5. Off-grid investments must be an on-ramp, not a cul-de-sac. Where off-grid technologies are the focus, they should be understood as transitional technologies to full grid access, not an alternative, and should be deployed in ways that hasten the arrival of grid electricity.
  6. Energy abundance is a public good. Successful efforts to end energy poverty have and will continue to succeed when they are not pursued piecemeal but through strategic government industrial and agricultural policy, strong institutions, public utilities, and regulated monopolies.

None of the above assures decarbonization at levels consistent with meaningfully mitigating climate change. Building a high-energy, low-carbon planet demands accelerating the transition out of energy poverty for the world’s poor while also making progress towards deep decarbonization by sometime later this century. These parallel social and environmental goals suggest several imperatives for policy and development:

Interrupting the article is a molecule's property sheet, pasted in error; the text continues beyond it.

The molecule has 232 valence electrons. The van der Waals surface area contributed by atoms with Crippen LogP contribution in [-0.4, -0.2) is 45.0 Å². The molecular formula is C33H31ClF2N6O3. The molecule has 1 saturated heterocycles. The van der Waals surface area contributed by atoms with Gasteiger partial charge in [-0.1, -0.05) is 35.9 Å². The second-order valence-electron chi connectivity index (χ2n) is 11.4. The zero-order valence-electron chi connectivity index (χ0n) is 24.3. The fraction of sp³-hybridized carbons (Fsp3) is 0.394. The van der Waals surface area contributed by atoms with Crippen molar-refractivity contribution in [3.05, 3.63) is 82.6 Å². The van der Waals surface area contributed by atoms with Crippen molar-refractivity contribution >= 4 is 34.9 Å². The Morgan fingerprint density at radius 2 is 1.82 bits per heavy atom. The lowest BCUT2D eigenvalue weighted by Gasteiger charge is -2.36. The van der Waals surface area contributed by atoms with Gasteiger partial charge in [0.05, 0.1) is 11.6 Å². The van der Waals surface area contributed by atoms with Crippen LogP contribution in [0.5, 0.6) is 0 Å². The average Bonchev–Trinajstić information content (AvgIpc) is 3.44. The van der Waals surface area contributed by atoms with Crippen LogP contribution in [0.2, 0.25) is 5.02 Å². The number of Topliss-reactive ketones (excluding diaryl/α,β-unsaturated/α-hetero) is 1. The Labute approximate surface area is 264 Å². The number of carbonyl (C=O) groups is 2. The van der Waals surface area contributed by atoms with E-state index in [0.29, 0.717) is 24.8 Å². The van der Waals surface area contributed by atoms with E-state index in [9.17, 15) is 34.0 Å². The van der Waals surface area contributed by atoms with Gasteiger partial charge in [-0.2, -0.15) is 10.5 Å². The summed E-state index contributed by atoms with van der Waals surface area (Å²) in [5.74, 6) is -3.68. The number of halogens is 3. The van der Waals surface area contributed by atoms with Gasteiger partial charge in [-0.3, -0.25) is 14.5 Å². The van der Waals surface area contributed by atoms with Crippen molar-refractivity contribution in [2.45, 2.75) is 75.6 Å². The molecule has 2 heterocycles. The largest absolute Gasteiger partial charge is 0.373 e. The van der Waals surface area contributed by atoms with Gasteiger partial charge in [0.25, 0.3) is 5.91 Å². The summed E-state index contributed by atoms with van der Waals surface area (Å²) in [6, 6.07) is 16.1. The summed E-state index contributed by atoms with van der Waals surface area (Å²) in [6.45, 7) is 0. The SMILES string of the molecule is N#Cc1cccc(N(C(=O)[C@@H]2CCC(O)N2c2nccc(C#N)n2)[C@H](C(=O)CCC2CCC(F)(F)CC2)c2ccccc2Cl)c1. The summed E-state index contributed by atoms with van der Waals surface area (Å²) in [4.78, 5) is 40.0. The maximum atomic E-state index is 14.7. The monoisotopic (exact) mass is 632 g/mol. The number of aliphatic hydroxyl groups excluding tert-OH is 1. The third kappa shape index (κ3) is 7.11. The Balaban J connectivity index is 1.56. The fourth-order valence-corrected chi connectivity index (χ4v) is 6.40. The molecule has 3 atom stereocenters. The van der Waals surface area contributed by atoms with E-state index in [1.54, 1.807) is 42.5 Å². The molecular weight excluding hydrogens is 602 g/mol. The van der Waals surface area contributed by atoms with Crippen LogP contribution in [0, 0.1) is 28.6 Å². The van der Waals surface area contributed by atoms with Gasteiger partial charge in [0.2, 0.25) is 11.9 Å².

1. Focus on carbon intensity. The key to mitigating emissions to the greatest extent possible while addressing energy poverty will be to accelerate the long-term trend toward higher-density, more efficient, lower-carbon fuels and technologies. 

  2. Leapfrog dirty energy, not development. In some cases, energy development may “leapfrog” some high-carbon fuels and technologies, but key steps in the development process such as urbanization, industrialization, and agricultural modernization cannot be leapfrogged. 

  3. Innovate for a high-energy planet. Current-generation low-carbon technologies cannot meet growing global energy demand at the necessary scale. Innovation must take center stage if all the world’s inhabitants are to enjoy secure, free, prosperous, and fulfilling lives on a high-energy, low-carbon planet.